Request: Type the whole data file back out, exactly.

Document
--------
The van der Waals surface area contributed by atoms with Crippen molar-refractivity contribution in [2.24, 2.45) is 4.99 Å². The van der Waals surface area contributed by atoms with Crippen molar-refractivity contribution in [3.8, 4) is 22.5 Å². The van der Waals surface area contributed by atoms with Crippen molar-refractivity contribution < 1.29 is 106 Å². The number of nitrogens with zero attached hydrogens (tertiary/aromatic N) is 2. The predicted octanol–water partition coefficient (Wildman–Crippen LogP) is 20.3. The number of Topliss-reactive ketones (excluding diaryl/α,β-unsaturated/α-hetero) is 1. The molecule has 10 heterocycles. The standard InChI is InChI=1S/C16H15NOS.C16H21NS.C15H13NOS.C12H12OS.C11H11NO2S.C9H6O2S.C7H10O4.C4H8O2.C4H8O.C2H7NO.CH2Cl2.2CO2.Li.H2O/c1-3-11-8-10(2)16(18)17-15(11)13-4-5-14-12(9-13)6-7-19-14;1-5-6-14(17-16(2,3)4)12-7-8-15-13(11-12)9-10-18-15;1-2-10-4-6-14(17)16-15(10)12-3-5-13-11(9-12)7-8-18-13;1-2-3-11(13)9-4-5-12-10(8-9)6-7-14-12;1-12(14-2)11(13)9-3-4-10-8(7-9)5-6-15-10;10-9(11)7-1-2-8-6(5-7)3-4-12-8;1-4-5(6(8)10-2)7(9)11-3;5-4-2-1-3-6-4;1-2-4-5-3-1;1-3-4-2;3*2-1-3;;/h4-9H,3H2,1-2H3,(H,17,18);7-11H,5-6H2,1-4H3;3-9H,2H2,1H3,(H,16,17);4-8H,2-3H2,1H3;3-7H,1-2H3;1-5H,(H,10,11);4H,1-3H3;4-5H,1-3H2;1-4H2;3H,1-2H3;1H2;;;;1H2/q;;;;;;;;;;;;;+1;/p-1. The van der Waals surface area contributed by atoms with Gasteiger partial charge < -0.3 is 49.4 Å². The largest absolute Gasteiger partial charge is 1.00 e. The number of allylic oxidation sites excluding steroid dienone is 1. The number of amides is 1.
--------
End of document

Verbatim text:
The van der Waals surface area contributed by atoms with Crippen molar-refractivity contribution in [2.24, 2.45) is 4.99 Å². The van der Waals surface area contributed by atoms with Crippen molar-refractivity contribution in [3.8, 4) is 22.5 Å². The van der Waals surface area contributed by atoms with Crippen molar-refractivity contribution < 1.29 is 106 Å². The number of nitrogens with zero attached hydrogens (tertiary/aromatic N) is 2. The predicted octanol–water partition coefficient (Wildman–Crippen LogP) is 20.3. The number of Topliss-reactive ketones (excluding diaryl/α,β-unsaturated/α-hetero) is 1. The molecule has 10 heterocycles. The standard InChI is InChI=1S/C16H15NOS.C16H21NS.C15H13NOS.C12H12OS.C11H11NO2S.C9H6O2S.C7H10O4.C4H8O2.C4H8O.C2H7NO.CH2Cl2.2CO2.Li.H2O/c1-3-11-8-10(2)16(18)17-15(11)13-4-5-14-12(9-13)6-7-19-14;1-5-6-14(17-16(2,3)4)12-7-8-15-13(11-12)9-10-18-15;1-2-10-4-6-14(17)16-15(10)12-3-5-13-11(9-12)7-8-18-13;1-2-3-11(13)9-4-5-12-10(8-9)6-7-14-12;1-12(14-2)11(13)9-3-4-10-8(7-9)5-6-15-10;10-9(11)7-1-2-8-6(5-7)3-4-12-8;1-4-5(6(8)10-2)7(9)11-3;5-4-2-1-3-6-4;1-2-4-5-3-1;1-3-4-2;3*2-1-3;;/h4-9H,3H2,1-2H3,(H,17,18);7-11H,5-6H2,1-4H3;3-9H,2H2,1H3,(H,16,17);4-8H,2-3H2,1H3;3-7H,1-2H3;1-5H,(H,10,11);4H,1-3H3;4-5H,1-3H2;1-4H2;3H,1-2H3;1H2;;;;1H2/q;;;;;;;;;;;;;+1;/p-1. The van der Waals surface area contributed by atoms with Gasteiger partial charge < -0.3 is 49.4 Å². The largest absolute Gasteiger partial charge is 1.00 e. The number of allylic oxidation sites excluding steroid dienone is 1. The number of amides is 1.